But fixing problems after the fact is not enough. More oversight is needed to enable Federal law enforcement agencies to do their jobs within the bounds of the law. Today, far too much leeway is permitted at all stages of Federal law enforcement. A citizen of this nation facing prison should not be convicted strictly on the word of a biased investigator or the claims of a charlatan peddling junk science. Not only is more oversight needed, but more resources for Federal public defenders are vitally necessary to prevent abuses at the investigatory level from ruining the lives of innocent Americans.
As your Congressman, I will fight for the rights of all Americans, regardless of mistakes they may have made in the past. I will push for prison reform, focusing on rehabilitation over punishment, and for the full restoration of rights for people who have paid their debts so society for their acts. I will also advocate for increased access to the justice system, to rectify unjustly harsh sentences and to litigate for the release of the wrongly imprisoned.
While it might be cliché, Kansas is a state of farmers. Many towns across our state and our district rely on farms and farming related industries for their existence. The needs of Kansas farms should be at the forefront of any politician this state elects, especially at the Federal level, where so much farming regulation is created.
But farming is so much more than a livelihood. Strong Kansas farms enable this nation to withstand any international storm; they are the core of this nation. Strong farms are a strategic resource that should be protected from crippling variances that could destroy our nation’s ability to feed itself in the event of an international food supply catastrophe. Strong farm policy is national defense.
As a farm owner myself, these issues impact me personally. I will be a voice in Washington for every Kansan who makes their living raising crops or supporting the men and women who do. I will ensure that Kansans who choose to support the core of this great nation will always have strong support in Washington.
For too long, our national defense has been characterized by extreme offense, often without any kind of Congressional authorization. The Constitution is extremely clear in this regard. We need an immediate cessation of the policy of undeclared, unauthorized, and eternal warfare that has defined my entire adult life.
However, we as a nation have made promises. We have made commitments to NATO, the United Nations, and many other individual nations around the world. As a nation, we need to honor these commitments. Otherwise we send the world the message that the United States is a nation of shirkers and liars, not to be trusted.
President Theodore “Teddy” Roosevelt famously declared that the policy of the United States was to, “Speak softly, and carry a big stick.” No one should ever compromise the integrity of our military, intelligence, and security agencies. We must provide the resources that these crucial assets require. However, we must also be realistic. Too often politicians have approved defense spending that was not wanted or asked for by any group. Projects which have been asked for have been allowed to balloon to completely unhealthy proportions. This wastes vital resources that could and should be used to improve the quality of our airport security or perhaps even implement safeguards to avoid a repeat of the abuses we have seen from the NSA.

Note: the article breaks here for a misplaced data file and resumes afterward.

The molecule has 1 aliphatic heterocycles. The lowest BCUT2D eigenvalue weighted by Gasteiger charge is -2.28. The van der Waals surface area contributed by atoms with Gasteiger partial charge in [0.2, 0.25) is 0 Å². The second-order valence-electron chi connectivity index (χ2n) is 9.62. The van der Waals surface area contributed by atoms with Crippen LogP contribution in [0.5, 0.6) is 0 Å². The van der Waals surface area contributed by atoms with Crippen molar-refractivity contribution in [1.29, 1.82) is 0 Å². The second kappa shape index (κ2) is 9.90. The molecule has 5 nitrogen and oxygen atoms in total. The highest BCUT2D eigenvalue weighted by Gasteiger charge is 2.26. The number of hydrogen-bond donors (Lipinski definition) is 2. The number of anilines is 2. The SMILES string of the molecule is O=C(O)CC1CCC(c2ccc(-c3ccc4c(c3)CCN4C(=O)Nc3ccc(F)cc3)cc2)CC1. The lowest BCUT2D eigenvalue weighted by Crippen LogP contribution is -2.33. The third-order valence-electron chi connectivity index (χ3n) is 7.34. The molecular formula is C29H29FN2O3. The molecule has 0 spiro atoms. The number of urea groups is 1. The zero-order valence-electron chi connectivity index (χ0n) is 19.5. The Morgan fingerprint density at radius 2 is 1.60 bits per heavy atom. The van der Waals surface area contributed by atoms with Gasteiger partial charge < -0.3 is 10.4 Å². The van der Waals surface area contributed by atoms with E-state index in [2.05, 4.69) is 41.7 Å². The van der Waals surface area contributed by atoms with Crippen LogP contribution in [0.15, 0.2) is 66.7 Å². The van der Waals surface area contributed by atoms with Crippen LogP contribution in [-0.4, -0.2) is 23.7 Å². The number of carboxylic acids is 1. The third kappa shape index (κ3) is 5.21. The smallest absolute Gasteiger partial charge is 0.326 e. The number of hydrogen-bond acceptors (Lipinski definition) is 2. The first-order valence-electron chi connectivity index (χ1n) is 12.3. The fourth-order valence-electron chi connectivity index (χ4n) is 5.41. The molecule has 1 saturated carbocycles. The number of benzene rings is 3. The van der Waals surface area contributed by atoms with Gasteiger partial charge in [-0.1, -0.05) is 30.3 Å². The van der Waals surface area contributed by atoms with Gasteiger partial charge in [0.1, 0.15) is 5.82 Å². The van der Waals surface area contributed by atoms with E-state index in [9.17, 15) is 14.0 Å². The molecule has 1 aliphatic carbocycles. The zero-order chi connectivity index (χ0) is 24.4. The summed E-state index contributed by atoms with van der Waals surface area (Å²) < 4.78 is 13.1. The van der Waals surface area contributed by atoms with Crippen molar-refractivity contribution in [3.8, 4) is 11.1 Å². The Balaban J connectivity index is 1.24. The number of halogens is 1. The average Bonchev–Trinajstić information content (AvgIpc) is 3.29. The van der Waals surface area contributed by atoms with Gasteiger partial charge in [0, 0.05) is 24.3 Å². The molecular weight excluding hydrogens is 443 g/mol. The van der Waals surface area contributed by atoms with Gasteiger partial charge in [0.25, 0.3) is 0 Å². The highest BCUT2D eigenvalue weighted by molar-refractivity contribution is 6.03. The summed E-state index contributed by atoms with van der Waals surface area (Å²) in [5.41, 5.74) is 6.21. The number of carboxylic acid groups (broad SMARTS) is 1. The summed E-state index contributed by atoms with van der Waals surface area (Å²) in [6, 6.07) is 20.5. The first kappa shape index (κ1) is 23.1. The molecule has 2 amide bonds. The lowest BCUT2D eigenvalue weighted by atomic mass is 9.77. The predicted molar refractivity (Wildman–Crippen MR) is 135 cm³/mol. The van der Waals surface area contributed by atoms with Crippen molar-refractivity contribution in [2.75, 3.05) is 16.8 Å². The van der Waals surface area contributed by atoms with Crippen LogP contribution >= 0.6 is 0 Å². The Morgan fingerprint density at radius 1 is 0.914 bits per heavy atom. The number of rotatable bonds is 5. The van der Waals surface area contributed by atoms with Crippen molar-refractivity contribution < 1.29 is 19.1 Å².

As your Congressman, I will do my best to act as a check against the abuses that are perpetrated against our nation’s defense. I will also do my best to ensure the United States stands by our allies and to extricate the United States from treaty commitments we do not intend to honor. Most importantly, I will do my best to ensure that the government is focused on keeping our country safe, and not being the traffic cops of the world.
The state of our nation’s care for veterans is unacceptable. When these men and women agreed to serve their country, they were promised certain benefits for their service. These services are a national punch line, if they are delivered at all. Our veterans need what they were promised, and they need it at a level above that of a punch line. This nation also needs to provide new and evolving services to rectify unanticipated issues arising from their service. We must keep our promises to veterans.
As your Congressman, I will advocate for technology updates across all kinds of veteran’s services to combat the punchline-like inefficiency, delivery of the services our troops were promised when they agreed to serve, and better services for veterans experiencing new or historically underserved problems, such as mental health issues.
The Constitution and the Supreme Court have been clear: Americans have a right to keep and bear arms for their own defense. Any restriction of this right is unacceptable. Such restrictions are doubly unacceptable since arms and ammunition are a billion-dollar sector of the economy.
As your Congressman, I will advocate for diminished Federal restrictions on firearm use and ownership, including the use and ownership of ammunition and accessories. Such restrictions that need reexamination at the Federal level include common-sense concealed carry provisions for non-sensitive Federal property like post offices, and the repeal of the overly-restrictive 1986 machine gun ban.